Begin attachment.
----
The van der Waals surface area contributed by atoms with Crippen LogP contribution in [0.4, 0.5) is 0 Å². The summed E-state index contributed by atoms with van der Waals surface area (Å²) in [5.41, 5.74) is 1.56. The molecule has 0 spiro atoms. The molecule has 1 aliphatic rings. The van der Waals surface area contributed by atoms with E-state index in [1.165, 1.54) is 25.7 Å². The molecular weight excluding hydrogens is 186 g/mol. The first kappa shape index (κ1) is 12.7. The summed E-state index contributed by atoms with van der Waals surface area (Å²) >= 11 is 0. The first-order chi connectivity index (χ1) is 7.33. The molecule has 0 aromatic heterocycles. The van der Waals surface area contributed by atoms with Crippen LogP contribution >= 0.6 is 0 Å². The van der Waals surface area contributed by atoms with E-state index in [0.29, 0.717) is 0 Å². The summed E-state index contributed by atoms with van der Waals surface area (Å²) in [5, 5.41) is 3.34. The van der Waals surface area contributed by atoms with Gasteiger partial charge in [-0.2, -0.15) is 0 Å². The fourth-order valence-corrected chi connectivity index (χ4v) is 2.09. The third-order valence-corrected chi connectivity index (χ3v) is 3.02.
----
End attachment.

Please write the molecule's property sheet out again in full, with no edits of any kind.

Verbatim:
The van der Waals surface area contributed by atoms with Crippen LogP contribution in [0.4, 0.5) is 0 Å². The summed E-state index contributed by atoms with van der Waals surface area (Å²) in [5.41, 5.74) is 1.56. The molecule has 0 spiro atoms. The molecule has 1 aliphatic rings. The van der Waals surface area contributed by atoms with E-state index in [1.165, 1.54) is 25.7 Å². The molecular weight excluding hydrogens is 186 g/mol. The first kappa shape index (κ1) is 12.7. The summed E-state index contributed by atoms with van der Waals surface area (Å²) >= 11 is 0. The first-order chi connectivity index (χ1) is 7.33. The molecule has 0 aromatic heterocycles. The van der Waals surface area contributed by atoms with Crippen LogP contribution >= 0.6 is 0 Å². The van der Waals surface area contributed by atoms with E-state index in [0.29, 0.717) is 0 Å². The summed E-state index contributed by atoms with van der Waals surface area (Å²) in [5, 5.41) is 3.34. The van der Waals surface area contributed by atoms with Gasteiger partial charge in [-0.2, -0.15) is 0 Å². The fourth-order valence-corrected chi connectivity index (χ4v) is 2.09. The third-order valence-corrected chi connectivity index (χ3v) is 3.02.